How energy storage could change everything about renewables
In the 1960s classic film, The Graduate, a man barks advice to a young Dustin Hoffmann about his future: “I just want to say one word to you. Just one word. Plastics.” For the renewable energy industry these days, its future can also be summed up in one word: storage.
Renewables are growing. Even many of my friends in the oil and gas industry concede that the energy mix of the future is going to look a lot different from the one we have now—and renewables will be a much bigger part of the picture. The real question is how close (or distant) that future is.
Based on current technologies, the conclusion of the fossil fuel industry is—pretty darn far. In its 2015 Outlook on Energy, for example, Exxon XOM projects that solar will grow by a factor of 20 and wind by five—but that by 2040 all renewables will still make up less than 10 percent of the global power supply. In its projections to 2035, BP BP ends up in the same neighborhood.
The reason is that people really do want to be able to flip a switch and see the lights come on. Renewables (other than hydro, which has had its day) cannot deliver that; there always needs to be another source of backup power, which means fossil fuels or nuclear. Consider Germany. Even though it is investing heavily in renewables, it “will continue to need almost as many conventional power stations as before,” noted technology minister, Philipp Rosler. “When there is no wind, or it is cloudy, conventional power stations need to jump in and cover the bulk of energy consumption so that the electricity supply can be maintained securely. …At present, only flexible conventional power stations can do this.”
What renewables need to scale up to the very big time, then, is a game-changer (to use some consultant-speak). If solar or wind power could be economically stored, then released on command, that could fundamentally change the world’s power dynamics.
This idea is neither new nor fantastic. Hydro has used pumped storage systems for decades; your cellphone’s battery is a form of storage. But the technology basically doesn’t exist for wind or solar. That could be changing. IHS, the respected energy consultancy, projects that energy storage will grow from a one-third of a gigawatt in 2013 to 6 GW by 2017 and more than 40 GW by 2022. In 2013, McKinsey estimated that the economic impact of energy storage would be at least $90 billion a year by 2025, and possibly much more (up to $635 billion) depending on how fast it is applied to cars. This is a drop in the bucket that is the $6 trillion global energy market—but it is a drop that is getting bigger.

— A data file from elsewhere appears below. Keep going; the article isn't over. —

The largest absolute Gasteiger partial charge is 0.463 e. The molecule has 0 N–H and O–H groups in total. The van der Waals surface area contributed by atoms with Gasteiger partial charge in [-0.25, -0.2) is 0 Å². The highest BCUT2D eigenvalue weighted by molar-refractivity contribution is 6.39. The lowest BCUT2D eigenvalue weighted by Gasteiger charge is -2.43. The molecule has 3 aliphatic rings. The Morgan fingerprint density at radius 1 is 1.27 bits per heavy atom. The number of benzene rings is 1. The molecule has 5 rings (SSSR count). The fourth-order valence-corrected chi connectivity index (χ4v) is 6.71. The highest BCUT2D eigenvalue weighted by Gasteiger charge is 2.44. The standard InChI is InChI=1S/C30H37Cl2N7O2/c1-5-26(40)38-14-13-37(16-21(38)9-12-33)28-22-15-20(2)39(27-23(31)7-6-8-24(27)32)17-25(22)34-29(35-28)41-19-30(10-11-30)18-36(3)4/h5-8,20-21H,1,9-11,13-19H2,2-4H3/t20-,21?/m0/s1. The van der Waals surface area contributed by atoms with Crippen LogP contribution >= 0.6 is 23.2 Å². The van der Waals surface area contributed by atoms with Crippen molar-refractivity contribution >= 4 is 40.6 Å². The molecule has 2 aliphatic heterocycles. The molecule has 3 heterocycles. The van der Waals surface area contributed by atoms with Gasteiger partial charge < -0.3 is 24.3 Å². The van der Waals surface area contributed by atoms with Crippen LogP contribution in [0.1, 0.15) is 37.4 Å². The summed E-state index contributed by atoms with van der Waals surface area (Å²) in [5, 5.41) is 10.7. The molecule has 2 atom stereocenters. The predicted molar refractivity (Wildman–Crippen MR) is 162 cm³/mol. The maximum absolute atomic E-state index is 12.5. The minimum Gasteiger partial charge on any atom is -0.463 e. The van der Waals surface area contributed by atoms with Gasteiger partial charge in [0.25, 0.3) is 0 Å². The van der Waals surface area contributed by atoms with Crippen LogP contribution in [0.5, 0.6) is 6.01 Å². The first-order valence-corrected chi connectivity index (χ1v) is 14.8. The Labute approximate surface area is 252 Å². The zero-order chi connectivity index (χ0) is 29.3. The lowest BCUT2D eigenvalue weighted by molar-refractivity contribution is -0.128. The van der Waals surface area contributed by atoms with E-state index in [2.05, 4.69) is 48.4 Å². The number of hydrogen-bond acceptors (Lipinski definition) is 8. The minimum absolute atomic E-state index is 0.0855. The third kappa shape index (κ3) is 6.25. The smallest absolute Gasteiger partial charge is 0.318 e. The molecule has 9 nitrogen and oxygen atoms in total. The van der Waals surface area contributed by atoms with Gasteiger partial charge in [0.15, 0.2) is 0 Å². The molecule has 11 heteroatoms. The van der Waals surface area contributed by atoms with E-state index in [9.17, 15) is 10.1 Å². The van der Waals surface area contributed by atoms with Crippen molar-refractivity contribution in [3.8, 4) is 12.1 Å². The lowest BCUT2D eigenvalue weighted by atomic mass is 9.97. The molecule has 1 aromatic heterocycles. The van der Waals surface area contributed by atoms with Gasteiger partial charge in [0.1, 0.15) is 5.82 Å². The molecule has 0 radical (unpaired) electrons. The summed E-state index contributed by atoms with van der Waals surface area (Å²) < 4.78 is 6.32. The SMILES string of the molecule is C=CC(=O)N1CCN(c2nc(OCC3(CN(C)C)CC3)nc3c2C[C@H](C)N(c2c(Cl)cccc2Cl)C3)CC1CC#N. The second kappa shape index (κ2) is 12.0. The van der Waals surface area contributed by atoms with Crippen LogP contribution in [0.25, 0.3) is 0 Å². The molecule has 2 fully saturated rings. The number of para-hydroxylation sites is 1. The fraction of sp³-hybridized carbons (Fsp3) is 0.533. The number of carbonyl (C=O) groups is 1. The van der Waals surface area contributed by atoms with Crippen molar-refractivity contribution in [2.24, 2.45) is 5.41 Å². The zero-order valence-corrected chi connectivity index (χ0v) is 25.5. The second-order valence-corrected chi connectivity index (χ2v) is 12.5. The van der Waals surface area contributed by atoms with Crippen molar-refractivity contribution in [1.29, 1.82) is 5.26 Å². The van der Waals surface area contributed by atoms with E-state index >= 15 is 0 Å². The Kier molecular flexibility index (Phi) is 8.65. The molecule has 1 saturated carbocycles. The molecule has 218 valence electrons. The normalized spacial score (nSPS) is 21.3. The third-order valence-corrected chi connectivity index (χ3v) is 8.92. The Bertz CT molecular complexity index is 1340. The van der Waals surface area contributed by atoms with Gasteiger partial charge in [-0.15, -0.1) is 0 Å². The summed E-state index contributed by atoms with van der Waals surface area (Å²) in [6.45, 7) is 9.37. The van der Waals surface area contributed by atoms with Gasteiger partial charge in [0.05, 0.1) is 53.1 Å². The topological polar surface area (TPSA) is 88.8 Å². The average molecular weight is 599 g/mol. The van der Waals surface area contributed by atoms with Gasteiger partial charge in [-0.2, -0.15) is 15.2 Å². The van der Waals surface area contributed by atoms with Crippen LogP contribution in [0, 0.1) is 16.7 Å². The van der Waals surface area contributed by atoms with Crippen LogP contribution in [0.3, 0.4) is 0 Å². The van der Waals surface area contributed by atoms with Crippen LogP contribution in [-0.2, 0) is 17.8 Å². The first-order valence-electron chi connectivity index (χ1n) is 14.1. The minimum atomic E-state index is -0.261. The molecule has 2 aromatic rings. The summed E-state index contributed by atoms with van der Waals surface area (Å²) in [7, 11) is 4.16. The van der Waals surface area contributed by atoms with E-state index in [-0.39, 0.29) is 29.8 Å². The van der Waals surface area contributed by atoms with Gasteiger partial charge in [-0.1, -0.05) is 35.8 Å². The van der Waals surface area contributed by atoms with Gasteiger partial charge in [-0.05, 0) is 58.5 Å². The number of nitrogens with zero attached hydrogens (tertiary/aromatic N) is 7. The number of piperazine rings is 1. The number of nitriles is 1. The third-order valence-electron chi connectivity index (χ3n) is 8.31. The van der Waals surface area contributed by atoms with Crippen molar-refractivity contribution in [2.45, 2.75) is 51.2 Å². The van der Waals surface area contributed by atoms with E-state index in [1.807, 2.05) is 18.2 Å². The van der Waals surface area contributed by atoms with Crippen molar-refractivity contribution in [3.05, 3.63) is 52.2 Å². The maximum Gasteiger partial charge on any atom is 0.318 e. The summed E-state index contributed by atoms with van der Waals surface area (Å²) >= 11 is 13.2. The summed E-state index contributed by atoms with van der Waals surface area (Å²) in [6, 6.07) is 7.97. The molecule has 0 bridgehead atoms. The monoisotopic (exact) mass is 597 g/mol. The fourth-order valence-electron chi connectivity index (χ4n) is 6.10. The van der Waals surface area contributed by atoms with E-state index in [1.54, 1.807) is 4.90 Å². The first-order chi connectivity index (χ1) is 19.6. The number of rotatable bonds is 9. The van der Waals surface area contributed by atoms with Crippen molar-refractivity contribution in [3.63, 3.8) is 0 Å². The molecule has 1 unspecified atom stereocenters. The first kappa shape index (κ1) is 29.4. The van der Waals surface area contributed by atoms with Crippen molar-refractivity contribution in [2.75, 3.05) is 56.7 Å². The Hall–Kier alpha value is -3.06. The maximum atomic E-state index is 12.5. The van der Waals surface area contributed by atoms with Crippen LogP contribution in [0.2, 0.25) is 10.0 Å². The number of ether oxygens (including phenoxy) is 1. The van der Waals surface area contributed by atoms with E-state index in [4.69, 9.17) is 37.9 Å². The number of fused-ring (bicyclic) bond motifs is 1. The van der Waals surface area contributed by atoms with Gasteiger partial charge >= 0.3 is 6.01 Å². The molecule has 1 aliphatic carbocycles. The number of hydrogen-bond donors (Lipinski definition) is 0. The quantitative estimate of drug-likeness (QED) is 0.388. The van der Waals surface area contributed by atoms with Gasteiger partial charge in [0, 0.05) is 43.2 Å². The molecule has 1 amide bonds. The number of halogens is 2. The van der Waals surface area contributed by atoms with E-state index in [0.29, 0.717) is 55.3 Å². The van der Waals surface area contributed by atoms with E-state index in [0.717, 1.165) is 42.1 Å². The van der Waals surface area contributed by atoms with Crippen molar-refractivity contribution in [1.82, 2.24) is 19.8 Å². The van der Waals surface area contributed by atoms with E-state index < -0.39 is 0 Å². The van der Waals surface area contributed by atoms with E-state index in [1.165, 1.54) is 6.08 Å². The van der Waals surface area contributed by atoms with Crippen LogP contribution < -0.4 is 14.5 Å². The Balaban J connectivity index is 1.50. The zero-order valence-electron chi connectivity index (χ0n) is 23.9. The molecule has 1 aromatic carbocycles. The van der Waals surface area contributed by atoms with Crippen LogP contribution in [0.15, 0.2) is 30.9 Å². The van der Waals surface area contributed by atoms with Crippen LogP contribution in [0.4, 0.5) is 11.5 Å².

In fact, as we have seen with both shale and solar over the last decade, decades of work and dozens of innovations can come together and create a tipping point where use dramatically increases. I think that could happen with storage. We are seeing many of the same dynamics.
Specifically, there are tons of experiments going on, ranging from a system that supports a 153-megawatt wind farm in Texas to one in midtown Manhattan that keeps a skyscraper cool, warm, and lit to one that provides backup support for isolated utilities in Alaska. Not all of these will work, or work well enough, cheaply enough to scale up. But that is true of any innovation; what matters is that lots of ideas are being tried. Some of them will succeed.
It’s worth noting, too, that the storage technologies that do exist are getting cheaper. In 2007, the cost of large-format lithium-ion storage was about $900 per kilowatt-hour; that is down to about $380, and could drop below $200 by 2020. There are other promising battery technologies that could leapfrog or at least complement li-ion, such as liquid metal, lithium-air, lithium-sulfur, sodium-ion, nano-based supercapacitors, and energy cache technology.
Finally, this is one area concerning renewables that the utilities are not fighting; in fact, they are investing. That matters, because we need the grid, and storage could actually strengthen it. Right now, utilities have to build extra capacity just to meet occasional peaks; the US typically uses less than 30 percent of capacity. If utilities could store power during periods of low demand, then release it during peaks, that would save a ton of money on capital costs, while also smoothing out frequency variations and providing voltage support. To venture into consultant speak again, that’s a win-win.
I am not a green-tinted Pollyanna. I know that there are lots of hurdles before storage becomes mainstream. As the hard-headed environmentalists at the Rocky Mountain Institute put it recently, there is no energy-storage business model at the moment that “offers anything close to a cash-positive scenario.” The McKinsey Global Institute cautions that there are many big issues that need to be addressed.
But the big picture is this. There are many smart people, all over the world, working on energy storage. Investment in their research is growing. Costs are falling. Technologies are proliferating. And people want it. There is one word that sums up the likely consequence of those trends: progress.
Scott Nyquist is a global leader in McKinsey’s oil & gas practice and also its Sustainability & Resource Productivity Network. He writes a column for LinkedIn on energy and environmental issues.